Under static conditions, cells in the primate medial temporal lobe have been shown to selectively fire to objects or the location of objects in front of the monkey (Rolls et al., 1989;Riches et al., 1991). After examining conditions of movement, however, hippocampal activity was found to be affected by specific visual stimuli in an environment, places within an environment, task-related cues, or a combination of these (Ono et al., 1991;1993). Additionally, some neurons within the primate hippocampus have been observed to fire in relation to the specific direction of gaze towards a location in space ("spatial view";O'Mara &Rolls, 1995). Wirth and colleagues (2003) observed that during the acquisition of new place-stimuli associations, a portion of neurons altered their activity based on the behavioral performance, suggesting a mechanism by which memories could be stored long-term. Although the role of the hippocampus in memory encoding and consolidation is virtually undisputed, it is not known whether single cells in the primate hippocampus are preferentially driven by sensory stimuli, or exhibit entirely different correlates during unrestrained movement. It has not been possible to test this hypothesis directly until recently due to technological limitations. Developments by our long-time collaborators at Neuralynx, Inc. have provided the means to investigate this issue through the use of telemetric recordings. Moreover, the system has the battery capacity to record for up to 6 hours, enabling data to be collected during behavioral epochs as well as during periods of sleep and quiet-wakefulness. Although activity pattern reactivation during these 'off-line'periods has been documented in several cortical regions of the primate (Hoffman and McNaughton, 2002), direct recordings within the hippocampus have not yet been performed. Because ripple/sharp-wave events have recently been found to occur in histologically-verified hippocampal regions of the nonhuman primate (Skaggs et al., 2007), it is reasonable to hypothesize that neural activity patterns observed during behavior will be reactivated during these periods of sharp waves (Kudrimoti et al., 1999). The goals of this proposal can be summarized in the following two aims: 1) to determine whether active versus passive movement affects the firing correlates of hippocampal neurons when the animal is shuttling for food reward compared to the condition where the animal is passively moved to between reward locations within the same environment, and 2) to examine whether neural ensembles active during behavior are reactivated during sharp-wave/ripple epochs. These studies will provide definitive classifications of hippocampal single unit activity and EEG in the primate during naturalistic behaviors and will provide significant insights into the correlates of hippocampal activity patterns during sleep and waking states.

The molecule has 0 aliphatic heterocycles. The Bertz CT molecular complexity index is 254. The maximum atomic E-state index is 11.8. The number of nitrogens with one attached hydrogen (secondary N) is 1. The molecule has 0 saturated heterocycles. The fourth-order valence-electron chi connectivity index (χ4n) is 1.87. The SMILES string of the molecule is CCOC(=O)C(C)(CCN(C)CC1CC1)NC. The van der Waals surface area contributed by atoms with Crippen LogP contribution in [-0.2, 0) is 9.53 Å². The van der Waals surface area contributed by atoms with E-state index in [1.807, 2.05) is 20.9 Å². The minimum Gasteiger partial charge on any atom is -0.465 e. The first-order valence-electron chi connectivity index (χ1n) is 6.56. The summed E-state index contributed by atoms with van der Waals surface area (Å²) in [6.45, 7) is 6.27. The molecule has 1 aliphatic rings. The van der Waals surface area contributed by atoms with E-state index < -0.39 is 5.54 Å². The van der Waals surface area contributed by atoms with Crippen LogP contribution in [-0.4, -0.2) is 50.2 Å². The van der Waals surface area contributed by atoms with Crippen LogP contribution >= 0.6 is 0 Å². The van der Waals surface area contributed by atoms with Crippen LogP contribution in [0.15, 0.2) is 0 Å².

The outcome of the proposed project will have a significant impact on our understanding of the neural basis of episodic memory and how the hippocampus, a prominent structure in the brain, supports this cognitive process. A more comprehensive understanding of hippocampal function is a prerequisite for successful development of therapeutic or preventative treatments for neurological disorders that selectively impact this structure, such as Alzheimer's disease. Moreover, these data will provide new approaches to studying, and ultimately ameliorating, memory disorders arising from other sources such as aging, stress, drug abuse, and brain trauma.
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